I was chatting the other day with a friend about 'Honeycrisp' apples. How yummy they are, and how everyone in the apple growing, shipping and selling industry hates them. 'Honeycrisp' is a pain to grow, and doesn't ship or store very well. That is why they cost so much more at the grocery store than the less tasty, but easier to grow, apples next to them.
'Honeycrisp' apples are also interesting because they are a relatively new variety that is actually better tasting than older ones like the infamous 'Red Delicious.' When is the last time you ate a peach or pear or pepper or tomato from the grocery store and thought, "Wow! These are better than what I'm used to!" All the other produce in the store seems to get tougher, drier, blander and less worth eating with each passing year, while apples have actually gotten a little better. Why are apples the exception?
There is one simple reason: Apples are sold by variety. You never go buy "apples," you go buy 'Braeburn' or 'Pink Lady' or 'Gala.' With the actual names of the varieties in front of us, we, the consumers, get to pick the ones we like best. Growers of superior, but difficult, varieties like Honeycrisp can charge more for them to make it worth their while. But look next to the apple section, and you see a big bin labeled "Peaches." That's all. No variety name, just "Peaches." Same with the grapes, tomatoes, peppers, and virtually everything else in the store.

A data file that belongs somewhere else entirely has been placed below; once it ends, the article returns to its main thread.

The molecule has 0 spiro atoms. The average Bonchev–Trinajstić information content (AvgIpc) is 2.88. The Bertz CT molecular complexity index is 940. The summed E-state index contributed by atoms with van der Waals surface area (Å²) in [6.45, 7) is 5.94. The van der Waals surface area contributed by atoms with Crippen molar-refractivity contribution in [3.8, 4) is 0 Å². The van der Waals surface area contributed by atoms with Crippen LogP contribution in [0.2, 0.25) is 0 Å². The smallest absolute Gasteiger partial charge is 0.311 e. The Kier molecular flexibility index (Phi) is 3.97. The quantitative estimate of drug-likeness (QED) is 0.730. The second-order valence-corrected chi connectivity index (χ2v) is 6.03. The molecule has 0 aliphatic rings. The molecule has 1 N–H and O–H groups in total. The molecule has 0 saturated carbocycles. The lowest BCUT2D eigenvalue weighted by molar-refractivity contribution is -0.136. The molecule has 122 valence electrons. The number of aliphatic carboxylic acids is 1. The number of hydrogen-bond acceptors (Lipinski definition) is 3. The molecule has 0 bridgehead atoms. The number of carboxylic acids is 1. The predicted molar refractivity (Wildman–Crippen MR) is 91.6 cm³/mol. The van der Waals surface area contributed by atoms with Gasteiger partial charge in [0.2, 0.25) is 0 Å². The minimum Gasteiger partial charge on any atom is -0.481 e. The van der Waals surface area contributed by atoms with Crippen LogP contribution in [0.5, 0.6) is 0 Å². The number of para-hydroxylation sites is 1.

The effect of this lack of variety names was brought home to me a few years ago I got a chance to visit a university research farm where they were testing different varieties of peaches to see which would be best for local farmers to plant. As we tasted through some of the varieties, there was one we all loved called 'Ernie's Choice.' Whoever Ernie was, he knew how to choose, as it is a divine peach -- rich, tender, flavorful and incredibly juicy. Run-down-your-chin-and-ruin-your-clothes juicy. So how did this lovely peach do in the variety trials? Were they recommending 'Ernie's Choice' to all their growers? Quite the contrary -- it ranked as "unmarketable" because it is too tender, too juicey. It can't be harvested and shiped cheaply without damaging it. Anyone growing it would have to charge more for it and no grocery store buyer is going to pay more for them, because without a variety name they have no way to justify charging higher prices to their customers. Grocers are just buying peaches. The cheapest peaches available.
Without variety names attached to our produce, it is a race to the bottom. Whoever can breed and grow the toughest, cheapest, best storing variety wins. If we went to the store and found big bins of generic "apples" you can bet there would be no 'Honeycrisp' in that bin. It would be all 'Red Delicious' or something even worse but even easier to grow. Without variety names our apples would be like our tomatoes, peaches, and everything else at the store, and we, the consumers, would never have the chance to choose taste over price.
I hope that will change -- with the rise of home gardening and farmers markets, I think more and more people are realizing that fruits and vegetables are not just generic commodities, but come in distinct varieties. Hopefully grocery stores will realize it as well, and start telling us what we are actually buying. Maybe we'll even get the chance to buy 'Ernie's Choice' peaches someday.
Addendum: Do check out the comments where WmJas links to the meaning of "Red" in Turkish... Suddenly the name 'Red Delicious' makes so much sense.